By Lucy Komisar
Glen Close is a terrific actress. Too bad she is starring in such a bad play. She makes it worth watching, even if you cringe at Jane Anderson‘s hokey script that walks straight out of television, dumbing down events of the 15th century so viewers can connect as they do to their favorite sit-com. Anderson has done a lot of TV, and we see the result.
Think of Joan of Arc, here Joanie (Grace Van Patten) calling her mother “Ma” and speaking with a slight New York twang. Or her mother, Isabelle (Close), dressing down a lady of the king‘s court and inviting the lady‘s daughters to visit her “s…hole” of a peasant‘s house where they will learn how to behave. Did you think this was a faithful take on what might have happened in those days?
Other examples. Talking about Saint Catherine whose voices Joan, I mean Joanie, hears. “She‘s a lovely saint. She‘s got a halo.”
Mom says: “If you play your cards right, you could be an Abbess.”
When Joan says God has a plan for her to lead an army and drive the English out of France, Mom retorts, “Oh, stop. Get off your high horse.”
Mom plans to visit the Dauphin‘s palace. Her son, who has accompanied Joan there, promises, “I‘ll show you a good time, Ma.”
Joan arrives in her male doublet and trousers. Nicole, the Lady of the Court (fine understudy Kelley Curran) tells her the outfit is a hit, “some of the ladies have ordered doublets.”
Mom is miffed when told she can‘t see Joan till the young woman is finished praying. I liked Joan‘s descent in an ethereal white dress on stairs surrounded by banks of votive candles. Lovely Hollywood stuff.
So, what do you talk about in the palace? Jacques (Dermot Crowley) her father, remarks that you can‘t heat a room with ceilings so high.
Joan, in armor, tells her family, “It‘s a big day. I‘m glad you‘re here.”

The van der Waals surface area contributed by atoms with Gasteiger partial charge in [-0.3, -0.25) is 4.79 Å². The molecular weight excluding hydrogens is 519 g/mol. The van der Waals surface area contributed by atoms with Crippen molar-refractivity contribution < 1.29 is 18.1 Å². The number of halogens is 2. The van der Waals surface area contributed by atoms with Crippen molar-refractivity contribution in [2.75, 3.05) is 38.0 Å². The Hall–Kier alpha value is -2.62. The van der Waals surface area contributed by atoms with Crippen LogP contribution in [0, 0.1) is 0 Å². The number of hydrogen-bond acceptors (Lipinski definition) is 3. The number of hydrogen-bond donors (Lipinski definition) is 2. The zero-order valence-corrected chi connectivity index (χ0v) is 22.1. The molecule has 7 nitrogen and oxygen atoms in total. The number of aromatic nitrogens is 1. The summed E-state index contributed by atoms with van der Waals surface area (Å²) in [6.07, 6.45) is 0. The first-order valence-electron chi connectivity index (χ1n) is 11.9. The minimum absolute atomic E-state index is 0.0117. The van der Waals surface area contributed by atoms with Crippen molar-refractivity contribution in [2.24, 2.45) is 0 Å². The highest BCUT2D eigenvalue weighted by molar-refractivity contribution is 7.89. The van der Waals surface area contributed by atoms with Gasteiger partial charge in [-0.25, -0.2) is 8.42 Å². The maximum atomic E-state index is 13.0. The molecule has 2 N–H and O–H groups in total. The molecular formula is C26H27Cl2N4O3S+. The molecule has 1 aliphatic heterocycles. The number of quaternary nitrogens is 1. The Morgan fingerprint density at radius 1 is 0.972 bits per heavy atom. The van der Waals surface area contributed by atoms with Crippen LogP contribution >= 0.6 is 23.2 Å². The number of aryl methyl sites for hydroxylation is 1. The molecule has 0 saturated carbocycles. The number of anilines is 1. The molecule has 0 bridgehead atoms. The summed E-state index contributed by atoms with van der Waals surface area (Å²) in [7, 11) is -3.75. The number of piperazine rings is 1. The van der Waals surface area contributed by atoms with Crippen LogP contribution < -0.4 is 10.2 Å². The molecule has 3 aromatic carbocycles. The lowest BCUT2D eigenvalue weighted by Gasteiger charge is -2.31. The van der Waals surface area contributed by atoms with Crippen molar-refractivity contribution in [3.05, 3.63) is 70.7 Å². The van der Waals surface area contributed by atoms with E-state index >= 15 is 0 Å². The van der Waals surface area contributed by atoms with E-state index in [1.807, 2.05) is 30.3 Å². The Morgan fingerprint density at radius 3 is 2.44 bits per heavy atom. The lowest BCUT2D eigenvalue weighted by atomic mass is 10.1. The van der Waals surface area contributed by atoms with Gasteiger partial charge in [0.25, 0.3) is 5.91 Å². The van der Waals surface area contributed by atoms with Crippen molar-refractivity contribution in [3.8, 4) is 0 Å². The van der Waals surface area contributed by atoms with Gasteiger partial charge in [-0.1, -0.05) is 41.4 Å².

The problem with this play is that it‘s a cartoon. The characters do not fit into that period. Jane Greenwood’s costumes are of the 15th century, but the language is today’s vernacular. I almost expected a character to say, I was like….. or end a sentence on the upswing. I assume director Matthew Penn played a role in creating the sit-com mood. If this were a “silent,” his direction would have been fine.
After the English capture Joan, her brother remarks, “She‘s a celebrity. She will be safe.” I cringed.
The family priest recommends they light votive candles. “Of course, I‘ll waive the fee.”
Close is terrific as the mother, at times calm, sorrowful, angry, distraught, determined, with great emotional power. Van Patten is a sweet ingénue, but it‘s hard to see in her the woman who inspired the French army. Crowley as Dad and Andrew Hovelson as the brother are fine for TV. I found Kelley Curran diverting as the Lady of the Court; she would fit perfectly on a ladies‘ daytime talk show. Clothes, kids‘ education, etc, and very generous in spirit, nothing like the selfish aristocrats we’ve learned about.
Well, we know how it turned out, in the play and life. Captured by French nobles allied with the English, she was put on trial by a pro-English bishop and burned at the stake May 1431 in Rouen. She was 19. Could the French king have saved her? The argument is that he didn‘t have the cash the British demanded as ransom.
Only 25 years later, a papal court pronounced her innocent, declared her a martyr. She would be made a saint in 1920.
As her dad comments, it was all politics. Called heresy at the time. A convenient target in the British-French Hundred Years Wars. Against an aggressive female, no less. Today, her accusers would say she was an agent of the Russians!
If you visit Rouen Cathedral, you will see a poster on the facade inviting you to a Jeanne d‘Arc internet site and, inside, an altar devoted to her life.
“The Mother of the Maid.” Written by Jane Anderson, directed by Matthew Penn. Public Theater, 425 Lafayette St., New York City. 212-967-7555. Opened Oct 17, 2018, closes December 23, 2018. Run Time 2 hrs, 10 min. 11/3/18.